- Medley Global Advisors China research head speaks in interview
- Polk encouraged by increasing rhetoric, energy around reforms
Andrew Polk has told clients for years that China’s growth is slower than they think and its problems more deeply entrenched than they realize. So he’s feeling a tad uneasy about turning more optimistic these days.
"I hate to seem too sanguine, but in the short-term time horizon things look pretty good," says Polk, Beijing-based head of China research at Medley Global Advisors, which advises hedge funds and other institutional investors. "It’s hard for me to see the blowup that people are expecting."
His shift is prompted by increased confidence that policy makers will avoid a repeat of January or August, when steps to weaken the yuan freaked out global markets. A sharp reduction in corporate external debt is reducing pressure on capital outflows while increased "rhetoric and energy" around plans to slash excess industrial capacity in industries from steel to coal have encouraged him.
Still, Polk is far from turning bullish: he sees economic growth grinding down to about 3.5 percent in four to five years, and is concerned that there’s no long-term plan to rein in rising debt. The possibility the Federal Reserve will hike interest rates this month is a big risk for emerging markets generally, and China in particular, said Polk, who joined Medley in February and previously worked for the Conference Board and the U.S. Treasury.
Polk, 34, said in an interview this week that the central bank should navigate its way through any Fed-induced volatility with greater finesse this time around. Here are excerpts of the conversation:
Question: What’s your outlook for the economy?
Answer: Growth is probably at 4 percent now or slightly below, but they are growing below trend so maybe in the medium term there’s room for some short-lived economic improvement. We can’t stay at 1 percent growth of investment in real estate like we had in 2015. I’m still a bit cautious on the current real estate recovery because I believe it’s very liquidity driven. If the government is serious like it says about reducing overcapacity in the real estate sectors and they do get through some level of that then it would be appropriate to start building again.
That would be a short-term positive for growth. The long-term trajectory is still downward and we’ll ultimately end up somewhere at around 3.5 percent growth. But that’s not necessarily a lot lower than where we are now.
Question: How do you see the prospects for reform, particularly plans to cut excess industrial capacity?
Answer: I’m encouraged by at least the increased rhetoric and energy around the capacity cuts. They have actually committed the 100 billion yuan ($15 billion) for worker retraining. It’s not enough but it’s there now, it’s a concrete move. From the companies that I’ve talked to in upstream sectors, it seems that more is happening.
Question: Aren’t you underwhelmed by the scale of the capacity cuts?
Answer: Underwhelmed, but it does seem like things are happening. My understanding is there was a lot of push back in Heilongjiang province specifically to the capacity cuts and Xi going there himself is an important marker to try to get the local leadership on board. We know these implementation issues are the perennial sticking point. In so far as he goes out there and makes sure people are on board could go a long way to removing that road block.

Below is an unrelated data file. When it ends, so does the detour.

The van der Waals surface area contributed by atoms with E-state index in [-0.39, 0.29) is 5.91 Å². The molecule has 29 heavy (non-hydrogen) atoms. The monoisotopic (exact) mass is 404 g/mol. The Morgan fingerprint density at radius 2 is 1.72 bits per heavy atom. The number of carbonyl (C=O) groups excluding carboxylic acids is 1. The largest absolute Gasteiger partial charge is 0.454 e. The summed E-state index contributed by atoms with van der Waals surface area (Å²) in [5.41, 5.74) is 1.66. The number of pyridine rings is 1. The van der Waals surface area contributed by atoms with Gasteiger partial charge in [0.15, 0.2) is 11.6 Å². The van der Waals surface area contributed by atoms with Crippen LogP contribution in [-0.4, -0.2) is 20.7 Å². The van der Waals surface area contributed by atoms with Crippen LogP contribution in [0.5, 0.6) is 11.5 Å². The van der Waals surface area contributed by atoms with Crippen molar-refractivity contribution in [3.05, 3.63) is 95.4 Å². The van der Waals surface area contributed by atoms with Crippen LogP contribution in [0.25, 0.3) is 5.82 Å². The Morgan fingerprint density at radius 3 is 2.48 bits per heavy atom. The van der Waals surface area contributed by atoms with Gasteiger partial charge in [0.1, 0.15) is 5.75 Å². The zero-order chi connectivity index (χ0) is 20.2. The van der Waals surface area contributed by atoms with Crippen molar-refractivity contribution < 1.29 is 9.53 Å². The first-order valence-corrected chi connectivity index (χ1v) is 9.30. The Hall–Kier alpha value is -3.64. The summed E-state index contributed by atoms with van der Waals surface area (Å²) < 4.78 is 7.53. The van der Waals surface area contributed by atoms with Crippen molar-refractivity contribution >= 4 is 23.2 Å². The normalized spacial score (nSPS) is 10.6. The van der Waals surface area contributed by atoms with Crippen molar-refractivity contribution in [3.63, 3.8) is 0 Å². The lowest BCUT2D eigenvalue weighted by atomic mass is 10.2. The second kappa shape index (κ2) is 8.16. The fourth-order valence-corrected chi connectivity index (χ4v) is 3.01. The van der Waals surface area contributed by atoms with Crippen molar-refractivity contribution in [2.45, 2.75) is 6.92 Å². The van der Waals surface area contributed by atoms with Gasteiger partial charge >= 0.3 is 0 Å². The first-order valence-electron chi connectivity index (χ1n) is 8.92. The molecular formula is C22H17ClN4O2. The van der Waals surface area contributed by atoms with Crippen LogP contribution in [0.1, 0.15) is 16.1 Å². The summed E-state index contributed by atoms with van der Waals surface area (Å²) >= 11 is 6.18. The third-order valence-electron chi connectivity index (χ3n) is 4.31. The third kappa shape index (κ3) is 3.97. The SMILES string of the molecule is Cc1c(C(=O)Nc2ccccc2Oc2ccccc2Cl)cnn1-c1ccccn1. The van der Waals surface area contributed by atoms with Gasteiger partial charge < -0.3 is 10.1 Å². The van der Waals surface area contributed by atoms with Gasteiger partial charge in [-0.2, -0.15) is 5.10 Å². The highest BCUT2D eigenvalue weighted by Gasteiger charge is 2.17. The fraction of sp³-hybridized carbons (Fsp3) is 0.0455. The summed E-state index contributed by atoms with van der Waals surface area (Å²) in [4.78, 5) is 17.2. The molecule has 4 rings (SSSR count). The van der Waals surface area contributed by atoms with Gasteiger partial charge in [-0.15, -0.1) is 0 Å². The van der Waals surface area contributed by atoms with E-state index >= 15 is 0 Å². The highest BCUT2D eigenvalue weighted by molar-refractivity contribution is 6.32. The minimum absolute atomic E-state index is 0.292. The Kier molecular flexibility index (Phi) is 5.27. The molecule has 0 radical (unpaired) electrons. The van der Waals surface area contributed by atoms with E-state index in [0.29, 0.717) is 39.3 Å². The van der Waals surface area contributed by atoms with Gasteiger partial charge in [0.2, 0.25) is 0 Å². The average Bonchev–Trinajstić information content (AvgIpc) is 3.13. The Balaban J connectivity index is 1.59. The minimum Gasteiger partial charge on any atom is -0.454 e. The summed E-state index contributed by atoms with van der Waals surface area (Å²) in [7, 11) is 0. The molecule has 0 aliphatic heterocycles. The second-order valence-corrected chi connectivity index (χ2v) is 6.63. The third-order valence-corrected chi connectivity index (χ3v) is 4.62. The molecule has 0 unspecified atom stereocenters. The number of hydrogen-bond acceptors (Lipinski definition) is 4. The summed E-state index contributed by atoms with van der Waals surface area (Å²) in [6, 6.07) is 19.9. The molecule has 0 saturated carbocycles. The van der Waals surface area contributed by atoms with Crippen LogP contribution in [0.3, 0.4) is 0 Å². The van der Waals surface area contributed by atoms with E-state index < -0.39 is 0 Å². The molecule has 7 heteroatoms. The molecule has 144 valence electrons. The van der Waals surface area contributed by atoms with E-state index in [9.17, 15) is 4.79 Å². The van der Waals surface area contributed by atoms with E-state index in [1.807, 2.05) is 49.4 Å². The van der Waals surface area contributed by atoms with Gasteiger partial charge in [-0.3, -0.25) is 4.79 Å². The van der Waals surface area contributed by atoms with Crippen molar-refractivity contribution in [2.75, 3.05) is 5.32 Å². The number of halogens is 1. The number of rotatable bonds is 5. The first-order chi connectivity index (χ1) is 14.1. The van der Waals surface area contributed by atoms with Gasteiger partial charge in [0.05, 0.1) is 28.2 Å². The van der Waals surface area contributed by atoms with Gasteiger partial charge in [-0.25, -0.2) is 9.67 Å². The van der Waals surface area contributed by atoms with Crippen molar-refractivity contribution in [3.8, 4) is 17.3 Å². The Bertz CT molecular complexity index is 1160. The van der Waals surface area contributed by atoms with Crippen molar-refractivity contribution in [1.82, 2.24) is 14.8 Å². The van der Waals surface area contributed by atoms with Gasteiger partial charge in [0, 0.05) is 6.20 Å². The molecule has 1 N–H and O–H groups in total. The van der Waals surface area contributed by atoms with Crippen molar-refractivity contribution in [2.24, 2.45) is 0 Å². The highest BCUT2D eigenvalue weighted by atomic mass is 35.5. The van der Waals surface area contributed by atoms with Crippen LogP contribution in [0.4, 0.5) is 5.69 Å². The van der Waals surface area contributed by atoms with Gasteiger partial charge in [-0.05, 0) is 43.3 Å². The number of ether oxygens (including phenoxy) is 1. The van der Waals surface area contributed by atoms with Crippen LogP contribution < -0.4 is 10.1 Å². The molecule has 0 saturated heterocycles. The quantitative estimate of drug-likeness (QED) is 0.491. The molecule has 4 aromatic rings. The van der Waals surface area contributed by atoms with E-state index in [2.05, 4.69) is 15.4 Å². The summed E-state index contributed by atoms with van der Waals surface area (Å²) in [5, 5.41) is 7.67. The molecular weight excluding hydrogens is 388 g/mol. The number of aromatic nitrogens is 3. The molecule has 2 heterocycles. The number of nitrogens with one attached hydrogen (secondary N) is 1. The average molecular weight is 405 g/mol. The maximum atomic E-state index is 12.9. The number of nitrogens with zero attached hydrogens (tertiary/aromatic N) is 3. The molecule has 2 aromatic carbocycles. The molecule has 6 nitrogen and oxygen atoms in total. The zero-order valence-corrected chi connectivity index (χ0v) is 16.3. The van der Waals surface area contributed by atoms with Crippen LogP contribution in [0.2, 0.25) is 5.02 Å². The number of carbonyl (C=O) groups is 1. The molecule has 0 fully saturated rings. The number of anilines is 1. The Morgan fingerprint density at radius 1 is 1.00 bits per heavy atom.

Question: Where’s the currency headed?
Answer: I expect mild weakness throughout the rest of the year. The People’s Bank of China seems to have learned a lesson from January where they went on auto pilot, too far too fast. The market got freaked out and thought they are losing control, a lot of big bearish bets piled on and everybody thought "Oh my God, the thing we’ve been waiting for in China is happening."
This time around they are being much more cautious in the pace of devaluation. They are devaluing more slowly than the dollar is gaining against other currencies. As long as that remains the case the market doesn’t have too much to freak out about. Yes, there’s yuan weakness, but it’s less than other major currencies.
Question: What about the trajectory for capital outflows?
Answer: One of the major channels for outflows, Chinese corporates paying down external debt, seems to have largely run its course. They’ve cut down a significant amount of U.S. dollar external debt and on top of that Chinese corporates are much better hedged. They were essentially not hedged at all pre-2016 and now they’re buying forward rates and engaging in swaps with the PBOC, so they are better hedged. So if there’s yuan weakness this likely won’t have the same push effect that it had in the past.
Higher-frequency data like the spreads between onshore and offshore yuan have been pretty tight. The fact that they’re well behaved says the outflow might be there, but it’s not too intense. It seems that a lot of the measures that were put in place to potentially crack down on capital flows are still basically there so they’ve sort of gummed up the works.
Question: What are you worried about?
Answer: The name of the game now is understanding on a more granular level where the vulnerabilities in China’s banking system are. The simple answer is city level banks. City level banks concern me the most in terms of their asset growth. The question is how connected is the banking system. A lot of this debt at the city level seems to be relatively contained, so then you get into the question of the big banks’ exposure to the small banks via the interbank market. Obviously the interbank market has been growing massively for a while, but specifically over the past year and a half. Can you have localized financial crises in China? My expectation would be that maybe you can. But maybe the banking system is more connected than I expect and that’s why I’m worried about the interbank market.
— With assistance by Kevin Hamlin